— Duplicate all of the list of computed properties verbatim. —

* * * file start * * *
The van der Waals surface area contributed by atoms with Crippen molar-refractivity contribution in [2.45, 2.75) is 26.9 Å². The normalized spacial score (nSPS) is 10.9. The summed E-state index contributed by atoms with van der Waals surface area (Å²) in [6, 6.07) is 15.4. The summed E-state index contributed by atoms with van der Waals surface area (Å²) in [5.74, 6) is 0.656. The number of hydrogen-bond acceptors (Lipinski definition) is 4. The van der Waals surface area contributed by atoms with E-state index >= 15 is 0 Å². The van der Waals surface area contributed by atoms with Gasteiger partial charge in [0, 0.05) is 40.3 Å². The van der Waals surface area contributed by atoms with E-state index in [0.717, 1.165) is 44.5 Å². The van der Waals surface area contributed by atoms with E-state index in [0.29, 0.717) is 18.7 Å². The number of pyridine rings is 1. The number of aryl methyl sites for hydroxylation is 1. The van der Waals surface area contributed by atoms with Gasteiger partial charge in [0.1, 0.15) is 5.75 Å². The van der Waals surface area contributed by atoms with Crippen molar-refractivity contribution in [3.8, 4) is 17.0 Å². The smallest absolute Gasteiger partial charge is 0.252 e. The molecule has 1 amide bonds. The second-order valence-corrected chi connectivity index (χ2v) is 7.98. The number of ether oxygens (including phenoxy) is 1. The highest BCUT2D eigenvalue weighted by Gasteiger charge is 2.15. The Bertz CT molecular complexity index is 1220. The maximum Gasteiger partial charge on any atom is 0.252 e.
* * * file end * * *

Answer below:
The van der Waals surface area contributed by atoms with Crippen molar-refractivity contribution in [2.45, 2.75) is 26.9 Å². The normalized spacial score (nSPS) is 10.9. The summed E-state index contributed by atoms with van der Waals surface area (Å²) in [6, 6.07) is 15.4. The summed E-state index contributed by atoms with van der Waals surface area (Å²) in [5.74, 6) is 0.656. The number of hydrogen-bond acceptors (Lipinski definition) is 4. The van der Waals surface area contributed by atoms with E-state index >= 15 is 0 Å². The van der Waals surface area contributed by atoms with Gasteiger partial charge in [0, 0.05) is 40.3 Å². The van der Waals surface area contributed by atoms with E-state index in [0.717, 1.165) is 44.5 Å². The van der Waals surface area contributed by atoms with E-state index in [0.29, 0.717) is 18.7 Å². The number of pyridine rings is 1. The number of aryl methyl sites for hydroxylation is 1. The van der Waals surface area contributed by atoms with Gasteiger partial charge in [0.1, 0.15) is 5.75 Å². The van der Waals surface area contributed by atoms with Crippen molar-refractivity contribution in [3.8, 4) is 17.0 Å². The smallest absolute Gasteiger partial charge is 0.252 e. The molecule has 1 amide bonds. The second-order valence-corrected chi connectivity index (χ2v) is 7.98. The number of ether oxygens (including phenoxy) is 1. The highest BCUT2D eigenvalue weighted by Gasteiger charge is 2.15. The Bertz CT molecular complexity index is 1220. The maximum Gasteiger partial charge on any atom is 0.252 e.